What are the major conflicts (man v. himself, man v. man, man v. nature, man v. society) in Of Mice and Men?
2 Answers | Add Yours
This is a good question. The whole book is filled with conflict. This is why the book is so tragic.
First, we have the conflict between the rich, who own land, and the day workers. The poverty of workers like Lennie and George is great. They really have nothing, whereas those with wealth are far better off, and they have power. Moreover, they use this power to exploit the laborers.
Second, even among the workers there is conflict. For example, when George and Lennie arrive at the ranch, they have to make a place for themselves. No one really accepts Lennie; they tolerate him as long as he keeps to himself. Curley is downright hostile towards Lennie. Candy is always filled with insecurity because of his age, and Crooks, as a black man, always feels alienated.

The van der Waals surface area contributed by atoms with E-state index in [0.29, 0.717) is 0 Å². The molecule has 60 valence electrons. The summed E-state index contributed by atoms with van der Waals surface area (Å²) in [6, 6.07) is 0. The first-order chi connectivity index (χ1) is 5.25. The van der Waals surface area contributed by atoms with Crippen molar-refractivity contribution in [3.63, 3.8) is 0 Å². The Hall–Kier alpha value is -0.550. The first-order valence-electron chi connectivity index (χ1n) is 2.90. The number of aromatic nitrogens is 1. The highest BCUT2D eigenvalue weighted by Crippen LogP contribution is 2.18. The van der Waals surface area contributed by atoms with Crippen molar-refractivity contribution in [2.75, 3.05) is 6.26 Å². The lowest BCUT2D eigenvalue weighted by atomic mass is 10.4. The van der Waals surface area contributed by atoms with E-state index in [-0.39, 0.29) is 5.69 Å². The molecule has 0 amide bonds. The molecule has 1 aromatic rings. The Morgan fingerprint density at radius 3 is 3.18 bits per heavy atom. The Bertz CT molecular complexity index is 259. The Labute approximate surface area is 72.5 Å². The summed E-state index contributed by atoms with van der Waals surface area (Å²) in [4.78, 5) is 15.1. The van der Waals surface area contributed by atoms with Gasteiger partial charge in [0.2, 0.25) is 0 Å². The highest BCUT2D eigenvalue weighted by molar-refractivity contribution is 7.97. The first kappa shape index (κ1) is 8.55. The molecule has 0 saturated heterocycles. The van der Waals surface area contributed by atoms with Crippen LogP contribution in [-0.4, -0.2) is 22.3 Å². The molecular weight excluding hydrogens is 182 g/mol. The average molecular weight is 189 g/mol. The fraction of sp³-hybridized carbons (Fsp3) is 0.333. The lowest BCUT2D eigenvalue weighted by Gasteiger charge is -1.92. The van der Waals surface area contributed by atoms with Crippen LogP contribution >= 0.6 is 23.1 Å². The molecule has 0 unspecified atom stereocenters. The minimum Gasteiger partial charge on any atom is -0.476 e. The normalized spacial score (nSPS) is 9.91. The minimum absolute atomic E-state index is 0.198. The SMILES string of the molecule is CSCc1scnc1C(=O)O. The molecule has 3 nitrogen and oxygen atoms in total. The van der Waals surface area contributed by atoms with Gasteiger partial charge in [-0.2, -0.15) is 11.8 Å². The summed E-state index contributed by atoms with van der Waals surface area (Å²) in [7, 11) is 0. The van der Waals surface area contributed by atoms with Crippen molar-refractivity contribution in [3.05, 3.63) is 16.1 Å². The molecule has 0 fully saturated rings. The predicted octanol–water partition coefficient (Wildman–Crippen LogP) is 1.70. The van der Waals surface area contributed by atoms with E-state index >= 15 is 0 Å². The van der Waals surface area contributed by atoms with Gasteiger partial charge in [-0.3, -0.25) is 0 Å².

Third, there is also conflict among the sexes. Curley's wife is not even given a name. She also feels alienated from the men, as they avoid her. She is almost made to feel non-existent.
Fourth, there is also conflict within. This comes out when George has to make a decision of what to do with Lennie when he accidentally kills Curley's wife. In the end, he shoots him.
Join to answer this question
Join a community of thousands of dedicated teachers and students.Join eNotes